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Polygenic risk score for predicting weight loss after bariatric surgery

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2018-09-06
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American Society for Clinical Investigation
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BACKGROUND. The extent of weight loss among patients undergoing bariatric surgery is highly variable. Herein, we tested the contribution of genetic background to such interindividual variability after biliopancreatic diversion with duodenal switch. METHODS. Percentage of excess body weight loss (%EBWL) was monitored in 865 patients over a period of 48 months after bariatric surgery, and 2 polygenic risk scores were constructed with 186 and 11 (PRS₁₈₆ and PRS₁₁) single nucleotide polymorphisms previously associated with BMI. RESULTS. The accuracy of the %EBWL logistic prediction model — including initial BMI, age, sex, and surgery modality, and assessed as the area under the receiver operating characteristics (ROC) curve adjusted for optimism ((AUCadj= 0.867) — significantly increased after the inclusion of PRS186 (ΔAUCadj = 0.021; 95% CI of the difference (95% CIdiff) = 0.0046–0.038) but not PRS11 (ΔAUCadj= 0.008; 95% CIdiff= –0.003–0.019). The overall fit of the longitudinal linear mixed model for %EBWL showed a significant increase after addition of PRS₁₈₆ (–2 log-likelihood = 12.3; P = 0.002) and PRS11 (–2 log-likelihood = 9.9; P = 0.007). A significant interaction with postsurgery time was found for PRS₁₈₆ (β = –0.003; P = 0.008) and PRS₁₁ (β = –0.008; P = 0.03). The inclusion of PRS₁₈₆ and PRS₁₁ into the model improved the cost-effectiveness of bariatric surgery by reducing the percentage of false negatives from 20.4% to 10.9% and 10.2%, respectively. CONCLUSION. These results revealed that genetic background has a significant impact on weight loss after biliopancreatic diversion with duodenal switch. Likewise, the improvement in weight loss prediction after addition of polygenic risk scores is cost-effective, suggesting that genetic testing could potentially be used in the presurgical assessment of patients with severe obesity.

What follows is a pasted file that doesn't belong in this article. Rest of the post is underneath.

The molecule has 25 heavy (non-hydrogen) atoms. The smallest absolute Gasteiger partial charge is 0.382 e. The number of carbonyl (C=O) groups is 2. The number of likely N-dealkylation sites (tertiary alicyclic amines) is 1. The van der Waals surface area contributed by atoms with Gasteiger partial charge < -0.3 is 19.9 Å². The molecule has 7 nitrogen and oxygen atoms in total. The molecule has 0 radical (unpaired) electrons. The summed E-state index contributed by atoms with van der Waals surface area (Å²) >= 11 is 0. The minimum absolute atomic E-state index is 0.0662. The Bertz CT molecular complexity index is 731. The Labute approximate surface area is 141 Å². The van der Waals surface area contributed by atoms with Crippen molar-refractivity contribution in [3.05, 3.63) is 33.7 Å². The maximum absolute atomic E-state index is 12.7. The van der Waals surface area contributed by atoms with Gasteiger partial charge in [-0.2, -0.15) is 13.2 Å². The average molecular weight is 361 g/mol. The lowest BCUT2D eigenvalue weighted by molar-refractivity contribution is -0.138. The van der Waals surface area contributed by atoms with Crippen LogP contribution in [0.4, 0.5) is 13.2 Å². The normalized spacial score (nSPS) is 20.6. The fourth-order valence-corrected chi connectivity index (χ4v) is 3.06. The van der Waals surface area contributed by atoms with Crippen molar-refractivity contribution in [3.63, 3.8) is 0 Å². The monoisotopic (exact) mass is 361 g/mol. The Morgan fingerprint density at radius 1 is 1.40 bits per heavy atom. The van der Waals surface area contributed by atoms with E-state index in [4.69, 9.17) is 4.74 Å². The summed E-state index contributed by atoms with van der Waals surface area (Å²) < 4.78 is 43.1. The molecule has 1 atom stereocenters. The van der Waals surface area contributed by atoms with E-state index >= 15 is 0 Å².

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JCI Insight, Vol. 3 (17), 1-12 (2018)
DOI
10.1172/jci.insight.122011
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article de recherche